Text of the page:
ProjectMI 1506/4-2 – Einfluss der RGM-A Neogenin Achse auf die Kontrolle der Inflammation-Resolution während eines…

Basic data

MI 1506/4-2
Einfluss der RGM-A Neogenin Achse auf die Kontrolle der Inflammation-Resolution während eines hepatischen I/R Schadesn
02/02/2020 to 02/02/2020
Abstract / short description:
Clinical conditions such as tissue resection, transplantation surgery, or hemorrhagic shock are critical causes of liver dysfunction and hepatic failure. Ischemia/reperfusion (I/R) is the main source of liver damage during these events and contributes to significant morbidity and mortality. A hallmark of the evolution of hepatic I/R injury is the recruitment of activated neutrophils into the affected tissue and the following defective inflammation-resolution. The prompt elimination of the disposed leukocytes is essential for the affected tissues to return to homeostasis and complete resolution of inflammation. This resolution of inflammation is an active process that ideally results in reconstituted organ function. Beside the resolution of inflammation, liver tissue regeneration following I/R injury has been strongly linked to the final outcomes of patients subjected to liver surgery. Recent work has identified neuronal guidance cues originally identified in the nervous system to hold additional function in the immune system on the control of acute inflammation. The repulsive guidance protein A (RGM-A) is one of these proteins and in previous work we were able to demonstrate its impact on the initiation of acute inflammation. In pilot experiments we found that RGM-A and its target receptor Neogenin are actively involved into the hepatic injury controlling the infiltration of leukocytes, modifying the production of pro-inflammatory cytokines and contributing to phagocytosis of apoptotic neutrophils. The aim of this proposal is to elucidate the effect of the RGM-A-Neogenin axis on the resolution/regeneration programs during hepatic I/R injury. A further understanding of the link between the neuronal guidance protein system and the hepatic inflammation represents a major opportunity to address a deficit in our understanding of pathways that can promote resolution and to identify new potential therapeutic targets for the future.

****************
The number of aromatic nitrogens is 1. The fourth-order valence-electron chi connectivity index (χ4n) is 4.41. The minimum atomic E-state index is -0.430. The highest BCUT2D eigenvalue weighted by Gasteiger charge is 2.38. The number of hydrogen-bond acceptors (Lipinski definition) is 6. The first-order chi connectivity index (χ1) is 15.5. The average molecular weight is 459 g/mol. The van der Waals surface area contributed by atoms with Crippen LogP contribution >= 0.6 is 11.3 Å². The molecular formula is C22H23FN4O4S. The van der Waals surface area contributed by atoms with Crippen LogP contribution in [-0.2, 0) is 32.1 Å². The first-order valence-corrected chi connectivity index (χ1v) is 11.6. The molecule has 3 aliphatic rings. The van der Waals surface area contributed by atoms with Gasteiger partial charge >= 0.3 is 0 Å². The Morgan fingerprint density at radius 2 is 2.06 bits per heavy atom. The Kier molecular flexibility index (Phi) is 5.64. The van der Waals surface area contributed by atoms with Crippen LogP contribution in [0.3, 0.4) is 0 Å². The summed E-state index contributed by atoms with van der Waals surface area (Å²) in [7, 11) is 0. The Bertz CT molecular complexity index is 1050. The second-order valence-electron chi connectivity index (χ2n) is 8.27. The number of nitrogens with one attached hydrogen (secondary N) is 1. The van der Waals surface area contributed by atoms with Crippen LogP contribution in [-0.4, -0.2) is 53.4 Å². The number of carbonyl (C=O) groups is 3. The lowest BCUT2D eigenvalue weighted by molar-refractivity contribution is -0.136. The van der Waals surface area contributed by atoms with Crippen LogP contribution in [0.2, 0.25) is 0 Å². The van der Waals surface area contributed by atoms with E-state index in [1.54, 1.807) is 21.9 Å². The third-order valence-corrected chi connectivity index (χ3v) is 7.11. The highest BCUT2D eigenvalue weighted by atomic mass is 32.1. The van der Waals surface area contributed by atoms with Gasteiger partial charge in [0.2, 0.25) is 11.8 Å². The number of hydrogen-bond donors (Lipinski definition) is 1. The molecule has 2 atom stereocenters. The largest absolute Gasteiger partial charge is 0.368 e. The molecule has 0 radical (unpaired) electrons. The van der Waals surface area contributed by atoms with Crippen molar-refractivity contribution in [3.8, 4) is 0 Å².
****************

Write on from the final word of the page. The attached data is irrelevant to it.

Involved staff


Faculty of Medicine
University of Tübingen

Local organizational units

Anesthesiology and Intensive Care Hospital
Hospitals and clinical institutes
Faculty of Medicine


Bonn, Nordrhein-Westfalen, Germany

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